This month marks the third year anniversary of Dawn of Rebellion and I’ve been trying to figure out what that means to me as the book’s author.
As authors, we take pride in everything we write. The time and commitment and hopefully the skill that is put into our books gives us a warm and fuzzy feeling inside. The day the proof copies of our newest book show up in the mail is like Christmas.
Dawn of Rebellion was my first book and I experienced all the normal emotions, but it wasn’t normal for me. In order to try to explain what I mean, I have to get personal. I’ve never been shy about talking about my disability. It’s not something I’m ashamed of, it’s just something I have to live with. I have episodic ataxia. Now, I highly doubt most of you have heard of it. Not much is known about it. There’s no cure and no treatment. Think of an advanced case of untreated MS.
I’ve struggled with varying degrees of the illness for most of my life, but when I was eighteen, it disappeared. It felt like a miracle. I’d get to live a normal life. I went off to college and enjoyed the best four years of my life.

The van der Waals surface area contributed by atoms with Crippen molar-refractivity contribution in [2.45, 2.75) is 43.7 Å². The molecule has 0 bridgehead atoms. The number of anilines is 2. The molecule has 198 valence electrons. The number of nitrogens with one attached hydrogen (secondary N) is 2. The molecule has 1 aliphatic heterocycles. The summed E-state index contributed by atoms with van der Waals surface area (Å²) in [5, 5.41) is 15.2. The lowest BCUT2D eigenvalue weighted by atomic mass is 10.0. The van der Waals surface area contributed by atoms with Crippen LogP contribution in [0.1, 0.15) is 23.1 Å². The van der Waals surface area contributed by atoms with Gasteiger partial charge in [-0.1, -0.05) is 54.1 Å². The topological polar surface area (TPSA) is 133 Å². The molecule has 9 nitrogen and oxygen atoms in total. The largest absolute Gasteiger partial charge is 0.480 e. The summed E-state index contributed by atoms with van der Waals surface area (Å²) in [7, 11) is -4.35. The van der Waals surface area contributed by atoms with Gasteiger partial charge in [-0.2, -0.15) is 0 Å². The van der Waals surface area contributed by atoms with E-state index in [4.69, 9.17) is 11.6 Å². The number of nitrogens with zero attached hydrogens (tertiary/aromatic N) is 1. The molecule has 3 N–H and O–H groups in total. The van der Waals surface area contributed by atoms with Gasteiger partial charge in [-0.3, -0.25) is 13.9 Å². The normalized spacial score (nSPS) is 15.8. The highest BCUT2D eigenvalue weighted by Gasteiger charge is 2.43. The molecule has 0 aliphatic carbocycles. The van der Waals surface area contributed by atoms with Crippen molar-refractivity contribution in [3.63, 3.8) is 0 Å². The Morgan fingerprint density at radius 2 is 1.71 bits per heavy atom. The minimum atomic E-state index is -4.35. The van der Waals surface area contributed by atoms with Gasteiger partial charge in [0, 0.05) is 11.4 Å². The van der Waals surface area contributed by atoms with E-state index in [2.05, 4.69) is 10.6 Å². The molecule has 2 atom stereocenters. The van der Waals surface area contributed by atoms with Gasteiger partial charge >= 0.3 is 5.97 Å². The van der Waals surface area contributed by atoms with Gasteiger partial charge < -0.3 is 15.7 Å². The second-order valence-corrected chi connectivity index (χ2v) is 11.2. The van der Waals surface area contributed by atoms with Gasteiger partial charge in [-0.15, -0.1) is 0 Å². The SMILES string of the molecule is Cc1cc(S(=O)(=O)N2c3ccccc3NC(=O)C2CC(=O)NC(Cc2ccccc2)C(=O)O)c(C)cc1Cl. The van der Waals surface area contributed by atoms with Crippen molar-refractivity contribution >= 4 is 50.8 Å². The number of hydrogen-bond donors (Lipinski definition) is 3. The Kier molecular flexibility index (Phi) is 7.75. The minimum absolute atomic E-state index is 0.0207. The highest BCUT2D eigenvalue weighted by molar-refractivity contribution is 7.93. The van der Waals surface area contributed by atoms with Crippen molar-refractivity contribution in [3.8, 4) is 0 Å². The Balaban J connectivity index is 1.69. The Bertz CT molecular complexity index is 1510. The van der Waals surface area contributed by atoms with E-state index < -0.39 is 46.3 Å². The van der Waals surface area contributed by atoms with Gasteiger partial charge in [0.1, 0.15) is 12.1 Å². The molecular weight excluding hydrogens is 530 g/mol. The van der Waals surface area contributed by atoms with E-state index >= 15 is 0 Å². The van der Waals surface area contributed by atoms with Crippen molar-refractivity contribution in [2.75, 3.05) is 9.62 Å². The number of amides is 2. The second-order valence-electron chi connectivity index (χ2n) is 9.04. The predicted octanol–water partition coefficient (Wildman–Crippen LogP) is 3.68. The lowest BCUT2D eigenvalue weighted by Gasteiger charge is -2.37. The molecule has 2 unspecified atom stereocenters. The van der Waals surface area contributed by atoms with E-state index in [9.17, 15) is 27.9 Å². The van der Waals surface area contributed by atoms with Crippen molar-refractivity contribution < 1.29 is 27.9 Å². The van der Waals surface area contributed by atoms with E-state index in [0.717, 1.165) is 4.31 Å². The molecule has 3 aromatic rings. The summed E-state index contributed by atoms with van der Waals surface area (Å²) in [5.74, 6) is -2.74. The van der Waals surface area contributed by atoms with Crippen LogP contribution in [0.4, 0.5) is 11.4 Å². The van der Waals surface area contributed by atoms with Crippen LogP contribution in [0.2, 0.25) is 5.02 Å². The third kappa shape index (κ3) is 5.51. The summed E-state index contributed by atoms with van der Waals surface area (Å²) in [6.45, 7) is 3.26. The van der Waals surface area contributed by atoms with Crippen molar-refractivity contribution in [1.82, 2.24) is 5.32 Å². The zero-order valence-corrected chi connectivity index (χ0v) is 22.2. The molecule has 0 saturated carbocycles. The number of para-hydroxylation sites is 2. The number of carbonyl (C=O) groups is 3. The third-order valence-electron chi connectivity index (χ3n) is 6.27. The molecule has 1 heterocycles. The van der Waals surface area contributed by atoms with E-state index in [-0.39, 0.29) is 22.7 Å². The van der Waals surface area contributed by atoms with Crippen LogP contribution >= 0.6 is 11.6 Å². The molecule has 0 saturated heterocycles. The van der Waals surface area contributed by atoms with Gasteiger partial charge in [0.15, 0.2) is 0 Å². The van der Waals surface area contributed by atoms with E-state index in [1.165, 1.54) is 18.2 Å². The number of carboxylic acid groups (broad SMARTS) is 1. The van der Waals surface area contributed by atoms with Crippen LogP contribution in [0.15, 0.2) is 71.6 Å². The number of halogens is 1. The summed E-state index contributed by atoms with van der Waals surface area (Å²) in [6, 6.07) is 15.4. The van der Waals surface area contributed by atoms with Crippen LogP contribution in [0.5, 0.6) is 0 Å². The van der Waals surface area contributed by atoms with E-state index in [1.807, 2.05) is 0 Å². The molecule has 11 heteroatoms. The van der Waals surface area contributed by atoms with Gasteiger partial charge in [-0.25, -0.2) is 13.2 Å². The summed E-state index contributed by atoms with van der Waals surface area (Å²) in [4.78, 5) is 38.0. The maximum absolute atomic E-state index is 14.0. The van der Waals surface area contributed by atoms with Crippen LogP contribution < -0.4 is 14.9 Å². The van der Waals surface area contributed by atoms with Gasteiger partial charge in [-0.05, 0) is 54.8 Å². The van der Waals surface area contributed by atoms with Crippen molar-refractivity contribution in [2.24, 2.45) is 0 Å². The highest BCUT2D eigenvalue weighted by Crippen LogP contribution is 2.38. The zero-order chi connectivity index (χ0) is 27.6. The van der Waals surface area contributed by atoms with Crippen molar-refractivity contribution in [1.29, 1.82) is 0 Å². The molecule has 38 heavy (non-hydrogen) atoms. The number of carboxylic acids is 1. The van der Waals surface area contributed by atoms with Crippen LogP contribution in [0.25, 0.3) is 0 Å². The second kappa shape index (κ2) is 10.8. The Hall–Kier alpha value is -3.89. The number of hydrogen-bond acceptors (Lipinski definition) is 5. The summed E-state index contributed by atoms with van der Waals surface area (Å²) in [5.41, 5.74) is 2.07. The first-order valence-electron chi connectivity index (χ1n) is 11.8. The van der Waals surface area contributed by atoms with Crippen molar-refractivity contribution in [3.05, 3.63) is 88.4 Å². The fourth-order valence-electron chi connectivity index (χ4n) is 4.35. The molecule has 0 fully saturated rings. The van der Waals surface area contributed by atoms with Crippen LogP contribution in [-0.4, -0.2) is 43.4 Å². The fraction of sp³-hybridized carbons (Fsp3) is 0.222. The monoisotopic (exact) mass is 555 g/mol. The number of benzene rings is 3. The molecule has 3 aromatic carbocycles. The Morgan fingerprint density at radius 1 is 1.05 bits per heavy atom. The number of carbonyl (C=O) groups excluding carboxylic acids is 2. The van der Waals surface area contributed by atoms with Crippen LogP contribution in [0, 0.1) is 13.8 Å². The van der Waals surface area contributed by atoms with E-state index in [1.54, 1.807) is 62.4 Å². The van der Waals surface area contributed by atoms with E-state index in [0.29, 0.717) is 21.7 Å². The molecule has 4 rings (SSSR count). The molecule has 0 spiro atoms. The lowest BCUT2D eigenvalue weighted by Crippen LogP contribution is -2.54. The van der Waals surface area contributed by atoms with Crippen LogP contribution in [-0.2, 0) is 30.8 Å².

About six months after graduation, I started having frequent episodes again. For the first six months, I could hardly get out of bed. I was shattered to say the least. Here I was, twenty-three-years-old and suddenly disabled – even worse than I had been when I was younger.
So I started to write. It started out of boredom. There’s only so much Netflix you can watch. I never expected to finish a book, let alone have it be any good, but I did. All of a sudden, I had something to look forward to again. A belief that I could still do something worthwhile. I think we underestimate the importance of that. Of productivity. Of having something you love to do.
Most people have told me that the writing gets better in each subsequent book, which would make Dawn the roughest, but it will always be my favorite. Gabby and Dawn, our adventurous sisters, got me through the hardest time in my life. They’re family.
I’ve said before that Dawn of Rebellion saved me, but that seems too dire. So, for now, we’ll just say that it changed my life. It taught me the greatest lesson I could have learned. Disability doesn’t mean I can’t dream. It just means I have to redefine what those dreams are.